The canons are fired each evening of the Holy Month to signal the end of the fast…

The chorus of cannon blast that accompanies the dawning of iftar during the Holy Month, is a dearly-loved and enduring tradition in Dubai.

And it seems not even a global pandemic can prevent this particular Ramadan ritual from going ahead.

Dubai Police announced today that the nightly cannon salute will still be observed this year.

There will be some changes though. Major-General Abdulla Ali Al Gaith of Dubai Police said that, due to safety concerns over the potential spread of Covid-19, the firing of the cannons would not take place with a live audience.

Those wishing to spectate will be able to do so from the comfort of their own homes, on TV.

The locations of the cannons have been confirmed as Al Khawaneej, Atlantis The Palm, Burj Khalifa and the Eid Prayer Ground in Al Mankhool.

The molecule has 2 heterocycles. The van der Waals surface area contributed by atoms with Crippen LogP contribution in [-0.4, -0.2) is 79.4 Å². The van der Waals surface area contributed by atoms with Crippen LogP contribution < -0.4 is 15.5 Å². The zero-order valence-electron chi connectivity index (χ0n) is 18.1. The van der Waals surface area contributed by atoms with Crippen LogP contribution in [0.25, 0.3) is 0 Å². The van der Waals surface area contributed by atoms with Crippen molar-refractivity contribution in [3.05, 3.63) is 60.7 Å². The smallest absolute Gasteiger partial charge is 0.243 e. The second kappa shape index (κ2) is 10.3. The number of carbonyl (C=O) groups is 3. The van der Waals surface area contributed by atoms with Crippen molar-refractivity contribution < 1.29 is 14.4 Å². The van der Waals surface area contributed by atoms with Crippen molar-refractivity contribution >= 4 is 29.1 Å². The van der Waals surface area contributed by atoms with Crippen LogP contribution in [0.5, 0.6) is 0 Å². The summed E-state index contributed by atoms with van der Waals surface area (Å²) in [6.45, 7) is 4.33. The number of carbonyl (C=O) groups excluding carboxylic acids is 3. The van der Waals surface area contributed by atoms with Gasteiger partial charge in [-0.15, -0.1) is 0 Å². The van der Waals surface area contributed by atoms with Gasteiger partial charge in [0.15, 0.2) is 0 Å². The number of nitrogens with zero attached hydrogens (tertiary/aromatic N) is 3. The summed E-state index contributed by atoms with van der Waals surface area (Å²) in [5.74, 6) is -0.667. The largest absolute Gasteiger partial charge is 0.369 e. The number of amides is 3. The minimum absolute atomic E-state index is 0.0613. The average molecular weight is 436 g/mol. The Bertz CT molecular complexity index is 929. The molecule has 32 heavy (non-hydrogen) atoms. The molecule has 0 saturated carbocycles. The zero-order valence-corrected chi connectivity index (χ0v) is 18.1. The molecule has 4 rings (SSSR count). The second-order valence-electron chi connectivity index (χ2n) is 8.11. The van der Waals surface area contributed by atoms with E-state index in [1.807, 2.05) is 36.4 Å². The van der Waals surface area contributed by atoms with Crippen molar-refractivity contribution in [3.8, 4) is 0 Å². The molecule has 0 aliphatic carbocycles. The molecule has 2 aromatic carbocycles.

In each area, a team of four artillery-trained officers is assigned to oversee the customary barrage.

The event coincides with sunset, so times vary slightly each day.

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Have you ever wondered why cannons fire over Ramadan?

There is some debate as to the origin of using the cannons as a signal for Muslims to break their fast during the Holy Month.

Some historians believe that the custom dates back to as far as 10th century Egypt, when one of the Fatimid caliphs ordered a cannon to be placed on Cairo’s Muqatam Hill for the purpose of announcing iftar.

If you’d like to dive further into why the cannons are fired over Ramadan, we recommend that you check out our guide to the history of the event.

Images: Twitter